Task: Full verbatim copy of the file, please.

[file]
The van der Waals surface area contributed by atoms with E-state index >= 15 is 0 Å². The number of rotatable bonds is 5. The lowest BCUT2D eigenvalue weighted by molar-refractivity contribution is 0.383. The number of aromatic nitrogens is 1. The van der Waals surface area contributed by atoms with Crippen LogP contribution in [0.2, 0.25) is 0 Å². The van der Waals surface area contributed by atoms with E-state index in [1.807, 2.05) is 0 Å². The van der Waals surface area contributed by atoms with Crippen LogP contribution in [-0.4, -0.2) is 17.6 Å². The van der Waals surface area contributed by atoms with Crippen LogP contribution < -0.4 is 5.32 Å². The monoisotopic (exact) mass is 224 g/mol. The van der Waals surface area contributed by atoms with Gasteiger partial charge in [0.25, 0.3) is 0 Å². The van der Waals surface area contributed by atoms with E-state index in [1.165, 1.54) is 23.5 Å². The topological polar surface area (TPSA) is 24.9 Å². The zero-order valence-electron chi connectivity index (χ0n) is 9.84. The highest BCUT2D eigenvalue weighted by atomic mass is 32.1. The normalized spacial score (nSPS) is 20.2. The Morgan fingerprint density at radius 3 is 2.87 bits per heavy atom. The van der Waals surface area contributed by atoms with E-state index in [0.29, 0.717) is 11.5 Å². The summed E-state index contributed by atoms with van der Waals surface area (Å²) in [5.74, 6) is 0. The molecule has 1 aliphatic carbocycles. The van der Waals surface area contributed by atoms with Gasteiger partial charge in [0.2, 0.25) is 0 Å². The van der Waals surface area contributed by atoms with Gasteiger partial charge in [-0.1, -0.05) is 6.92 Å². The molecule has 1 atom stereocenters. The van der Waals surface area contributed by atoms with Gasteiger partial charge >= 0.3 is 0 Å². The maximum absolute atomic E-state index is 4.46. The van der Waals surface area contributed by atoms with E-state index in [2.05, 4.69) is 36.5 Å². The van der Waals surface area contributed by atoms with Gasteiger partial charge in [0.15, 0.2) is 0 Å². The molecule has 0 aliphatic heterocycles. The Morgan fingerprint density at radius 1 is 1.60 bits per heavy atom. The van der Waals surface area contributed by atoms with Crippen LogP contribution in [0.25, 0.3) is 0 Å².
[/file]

The van der Waals surface area contributed by atoms with E-state index >= 15 is 0 Å². The number of rotatable bonds is 5. The lowest BCUT2D eigenvalue weighted by molar-refractivity contribution is 0.383. The number of aromatic nitrogens is 1. The van der Waals surface area contributed by atoms with Crippen LogP contribution in [0.2, 0.25) is 0 Å². The van der Waals surface area contributed by atoms with E-state index in [1.807, 2.05) is 0 Å². The van der Waals surface area contributed by atoms with Crippen LogP contribution in [-0.4, -0.2) is 17.6 Å². The van der Waals surface area contributed by atoms with Crippen LogP contribution < -0.4 is 5.32 Å². The monoisotopic (exact) mass is 224 g/mol. The van der Waals surface area contributed by atoms with Gasteiger partial charge in [0.25, 0.3) is 0 Å². The van der Waals surface area contributed by atoms with E-state index in [1.165, 1.54) is 23.5 Å². The topological polar surface area (TPSA) is 24.9 Å². The zero-order valence-electron chi connectivity index (χ0n) is 9.84. The highest BCUT2D eigenvalue weighted by atomic mass is 32.1. The normalized spacial score (nSPS) is 20.2. The Morgan fingerprint density at radius 3 is 2.87 bits per heavy atom. The van der Waals surface area contributed by atoms with E-state index in [0.29, 0.717) is 11.5 Å². The summed E-state index contributed by atoms with van der Waals surface area (Å²) in [5.74, 6) is 0. The molecule has 1 aliphatic carbocycles. The van der Waals surface area contributed by atoms with Gasteiger partial charge in [0.2, 0.25) is 0 Å². The van der Waals surface area contributed by atoms with Gasteiger partial charge in [-0.1, -0.05) is 6.92 Å². The molecule has 1 atom stereocenters. The van der Waals surface area contributed by atoms with Gasteiger partial charge >= 0.3 is 0 Å². The maximum absolute atomic E-state index is 4.46. The van der Waals surface area contributed by atoms with E-state index in [2.05, 4.69) is 36.5 Å². The van der Waals surface area contributed by atoms with Gasteiger partial charge in [0.15, 0.2) is 0 Å². The molecule has 0 aliphatic heterocycles. The Morgan fingerprint density at radius 1 is 1.60 bits per heavy atom. The van der Waals surface area contributed by atoms with Crippen LogP contribution in [0.25, 0.3) is 0 Å².